You may also decide that some plants should have been supported. Make a note of that also. It is a good idea to actually buy your supports for next year, so that they are ready when you do need them.


You should put supports in before they are needed so that they are covered by the foliage of the plants. Plants such as peony need multi-supports. You can do this by ringing the whole plant with supports and tying the stems in when needed. This stops the whole plant from ‘flopping over’ and becoming very untidy. Some plants, like Sunflowers just need a single stake. You can use bamboo sticks for that but there are now some really nice looking stakes available which are attractive in their own right and do not stick out like a sore thumb before they are clothed by the plant.

Often, you will decide that a plant is in the wrong place and that it would look better elsewhere. Make a note to do this at the right time of the year.

I said that there are very few jobs to now, however there are two things that it is a goodidea to do.

The first is to cut back Lavender. If you live in the south where the weather is warmer, this can be left until Spetember, but if you live further North, do it now. Cut the flower heads back to where they started growing this year. You should have a neat little ball when you have finished. If you do this, your lavender plant should last about ten years. If you don’t , it will rapidly become very woody and you will need to replace it in three or four years.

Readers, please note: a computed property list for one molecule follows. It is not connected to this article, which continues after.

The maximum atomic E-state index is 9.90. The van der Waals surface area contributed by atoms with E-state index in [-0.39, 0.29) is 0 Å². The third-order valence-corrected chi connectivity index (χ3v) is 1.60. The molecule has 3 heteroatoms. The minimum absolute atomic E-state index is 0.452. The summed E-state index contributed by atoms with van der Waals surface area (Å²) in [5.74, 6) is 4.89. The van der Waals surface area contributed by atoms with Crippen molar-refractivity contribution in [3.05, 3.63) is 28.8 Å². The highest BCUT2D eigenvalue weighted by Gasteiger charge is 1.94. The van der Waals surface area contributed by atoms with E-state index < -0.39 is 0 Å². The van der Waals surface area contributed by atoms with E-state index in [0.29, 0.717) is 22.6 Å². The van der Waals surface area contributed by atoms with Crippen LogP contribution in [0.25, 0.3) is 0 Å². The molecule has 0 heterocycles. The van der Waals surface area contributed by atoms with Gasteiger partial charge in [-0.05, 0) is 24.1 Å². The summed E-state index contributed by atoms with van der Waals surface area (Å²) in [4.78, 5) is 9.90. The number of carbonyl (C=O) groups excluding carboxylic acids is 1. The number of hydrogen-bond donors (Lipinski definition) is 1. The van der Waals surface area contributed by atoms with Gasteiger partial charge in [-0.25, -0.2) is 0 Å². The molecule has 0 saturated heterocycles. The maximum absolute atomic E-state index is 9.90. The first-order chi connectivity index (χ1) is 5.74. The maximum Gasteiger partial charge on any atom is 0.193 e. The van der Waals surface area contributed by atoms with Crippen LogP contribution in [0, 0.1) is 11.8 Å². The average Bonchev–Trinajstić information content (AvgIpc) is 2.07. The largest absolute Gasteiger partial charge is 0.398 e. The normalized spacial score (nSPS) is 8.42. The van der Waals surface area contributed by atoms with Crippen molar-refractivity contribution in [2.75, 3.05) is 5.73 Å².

The second job is to cut back buddlea when they finish flowering. This will help to stop damage by winds and snow during the winter. You do the main pruning in March but just cut them back slightly when they finish floewering to lessen their profile to the winds.

Encouraging Butterflies into your garden

I have a number of Buddleia Davidii Bushes in the garden and at the moment they look great. The flowers are from white through the lilac shades to the dark purple of Black Knight but it is not only the flowers that look so good, it is also the constant movement and colour of the butterflies and bees which are visiting them.

One of the ways to encourage butterflies into the garden is to grow flowers which are particularly attractive to them. (Buddleia is one of them). Another way is to grow plants which will provide hosts for their eggs and caterpillars. To that aim I have taken a small area in one corner of the garden for a ‘wildlife santuary’. That is a very posh way of saying that I allow weeds to grow there.

These weeds are not allowed to grow rampant. I do try to keep some sort of control so that no species overwhelms the rest, but in the main I leave it alone to do its own thing. Among the weeds is a clump of stinging nettle. A month or so ago, this was looking very porly, black and covered with what looked like spiders webs. In fact it was covered with caterpillers which were pupating. They are now turning into Red Admiral Butterflies and it is these. among others (notably Painted Ladies) which are visiting my Buddleia.

A number of the so called weeds (wild flowers) are very attractive and many have formed the basis for more recognised garden flowers. Whilst you don’t want these growing all over the garden, there is no reason why you shouldn’t leave a small area where they can grow undisturbed. You could even allow a few nasturtiums to grow there in the hopes that black fly will populate them, rather than your broad beans and other prize plants. The trick is to clean as much as you can in autumn and don’t allow their roots to spread further than their designated area. You will be surprised at what pops up if you leave it alone.

Dead-Heading and other summer jobs in your garden

In theory any work you do in your garden now is of the enjoyable type.